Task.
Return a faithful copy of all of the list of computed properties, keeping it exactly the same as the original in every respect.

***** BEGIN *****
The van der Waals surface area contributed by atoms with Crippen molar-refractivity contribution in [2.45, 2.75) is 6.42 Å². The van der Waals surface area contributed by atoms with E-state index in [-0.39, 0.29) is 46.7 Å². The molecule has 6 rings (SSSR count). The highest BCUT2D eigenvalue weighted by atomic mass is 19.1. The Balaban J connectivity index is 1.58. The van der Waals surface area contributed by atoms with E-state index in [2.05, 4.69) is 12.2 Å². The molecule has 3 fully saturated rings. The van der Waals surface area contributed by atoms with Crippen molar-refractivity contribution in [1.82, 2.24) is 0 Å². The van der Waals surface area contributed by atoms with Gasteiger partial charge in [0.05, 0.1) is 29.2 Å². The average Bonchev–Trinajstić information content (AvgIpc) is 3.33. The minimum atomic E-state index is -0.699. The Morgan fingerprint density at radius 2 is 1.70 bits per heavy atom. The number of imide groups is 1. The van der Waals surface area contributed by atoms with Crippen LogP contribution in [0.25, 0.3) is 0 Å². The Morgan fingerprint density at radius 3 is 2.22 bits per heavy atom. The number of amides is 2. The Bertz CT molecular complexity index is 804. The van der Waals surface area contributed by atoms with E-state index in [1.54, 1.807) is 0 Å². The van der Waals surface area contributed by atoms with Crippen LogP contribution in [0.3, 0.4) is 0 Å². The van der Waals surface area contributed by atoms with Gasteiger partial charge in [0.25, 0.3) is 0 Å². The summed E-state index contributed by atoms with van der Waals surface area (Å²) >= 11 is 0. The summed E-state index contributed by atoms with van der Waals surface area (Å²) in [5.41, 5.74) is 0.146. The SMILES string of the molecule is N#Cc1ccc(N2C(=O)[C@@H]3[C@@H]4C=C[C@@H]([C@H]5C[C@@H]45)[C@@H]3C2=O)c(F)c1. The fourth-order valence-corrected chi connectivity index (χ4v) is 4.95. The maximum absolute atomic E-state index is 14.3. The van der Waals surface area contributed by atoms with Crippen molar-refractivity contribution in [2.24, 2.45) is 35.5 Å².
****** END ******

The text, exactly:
The van der Waals surface area contributed by atoms with Crippen molar-refractivity contribution in [2.45, 2.75) is 6.42 Å². The van der Waals surface area contributed by atoms with E-state index in [-0.39, 0.29) is 46.7 Å². The molecule has 6 rings (SSSR count). The highest BCUT2D eigenvalue weighted by atomic mass is 19.1. The Balaban J connectivity index is 1.58. The van der Waals surface area contributed by atoms with E-state index in [2.05, 4.69) is 12.2 Å². The molecule has 3 fully saturated rings. The van der Waals surface area contributed by atoms with Crippen molar-refractivity contribution in [1.82, 2.24) is 0 Å². The van der Waals surface area contributed by atoms with Gasteiger partial charge in [0.05, 0.1) is 29.2 Å². The average Bonchev–Trinajstić information content (AvgIpc) is 3.33. The minimum atomic E-state index is -0.699. The Morgan fingerprint density at radius 2 is 1.70 bits per heavy atom. The number of imide groups is 1. The van der Waals surface area contributed by atoms with Crippen LogP contribution in [0.25, 0.3) is 0 Å². The Morgan fingerprint density at radius 3 is 2.22 bits per heavy atom. The number of amides is 2. The Bertz CT molecular complexity index is 804. The van der Waals surface area contributed by atoms with E-state index in [1.54, 1.807) is 0 Å². The van der Waals surface area contributed by atoms with Crippen LogP contribution in [0.3, 0.4) is 0 Å². The van der Waals surface area contributed by atoms with Gasteiger partial charge in [0.25, 0.3) is 0 Å². The summed E-state index contributed by atoms with van der Waals surface area (Å²) >= 11 is 0. The summed E-state index contributed by atoms with van der Waals surface area (Å²) in [5.41, 5.74) is 0.146. The SMILES string of the molecule is N#Cc1ccc(N2C(=O)[C@@H]3[C@@H]4C=C[C@@H]([C@H]5C[C@@H]45)[C@@H]3C2=O)c(F)c1. The fourth-order valence-corrected chi connectivity index (χ4v) is 4.95. The maximum absolute atomic E-state index is 14.3. The van der Waals surface area contributed by atoms with Crippen molar-refractivity contribution in [2.24, 2.45) is 35.5 Å².